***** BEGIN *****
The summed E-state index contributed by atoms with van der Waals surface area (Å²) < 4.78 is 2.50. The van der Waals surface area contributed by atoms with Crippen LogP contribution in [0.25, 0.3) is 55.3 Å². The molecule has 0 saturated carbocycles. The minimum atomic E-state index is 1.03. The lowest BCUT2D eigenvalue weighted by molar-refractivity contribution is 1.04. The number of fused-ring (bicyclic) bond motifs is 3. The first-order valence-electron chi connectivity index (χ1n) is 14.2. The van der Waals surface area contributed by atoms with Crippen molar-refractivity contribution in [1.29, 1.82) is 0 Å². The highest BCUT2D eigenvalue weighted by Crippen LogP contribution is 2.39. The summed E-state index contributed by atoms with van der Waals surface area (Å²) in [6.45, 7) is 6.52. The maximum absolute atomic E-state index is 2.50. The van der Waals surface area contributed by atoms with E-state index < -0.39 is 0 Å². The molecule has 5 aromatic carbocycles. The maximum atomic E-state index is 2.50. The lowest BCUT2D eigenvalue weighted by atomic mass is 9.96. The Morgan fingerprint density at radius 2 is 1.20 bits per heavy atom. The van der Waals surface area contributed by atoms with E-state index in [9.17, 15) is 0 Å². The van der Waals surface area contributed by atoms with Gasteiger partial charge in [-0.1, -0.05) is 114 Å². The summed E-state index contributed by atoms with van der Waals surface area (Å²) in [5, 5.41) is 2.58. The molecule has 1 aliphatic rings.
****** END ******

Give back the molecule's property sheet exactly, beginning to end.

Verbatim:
The summed E-state index contributed by atoms with van der Waals surface area (Å²) < 4.78 is 2.50. The van der Waals surface area contributed by atoms with Crippen LogP contribution in [0.25, 0.3) is 55.3 Å². The molecule has 0 saturated carbocycles. The minimum atomic E-state index is 1.03. The lowest BCUT2D eigenvalue weighted by molar-refractivity contribution is 1.04. The number of fused-ring (bicyclic) bond motifs is 3. The first-order valence-electron chi connectivity index (χ1n) is 14.2. The van der Waals surface area contributed by atoms with Crippen molar-refractivity contribution in [1.29, 1.82) is 0 Å². The highest BCUT2D eigenvalue weighted by Crippen LogP contribution is 2.39. The summed E-state index contributed by atoms with van der Waals surface area (Å²) in [6.45, 7) is 6.52. The maximum absolute atomic E-state index is 2.50. The van der Waals surface area contributed by atoms with E-state index < -0.39 is 0 Å². The molecule has 5 aromatic carbocycles. The maximum atomic E-state index is 2.50. The lowest BCUT2D eigenvalue weighted by atomic mass is 9.96. The Morgan fingerprint density at radius 2 is 1.20 bits per heavy atom. The van der Waals surface area contributed by atoms with E-state index in [9.17, 15) is 0 Å². The van der Waals surface area contributed by atoms with Gasteiger partial charge in [-0.1, -0.05) is 114 Å². The summed E-state index contributed by atoms with van der Waals surface area (Å²) in [5, 5.41) is 2.58. The molecule has 1 aliphatic rings.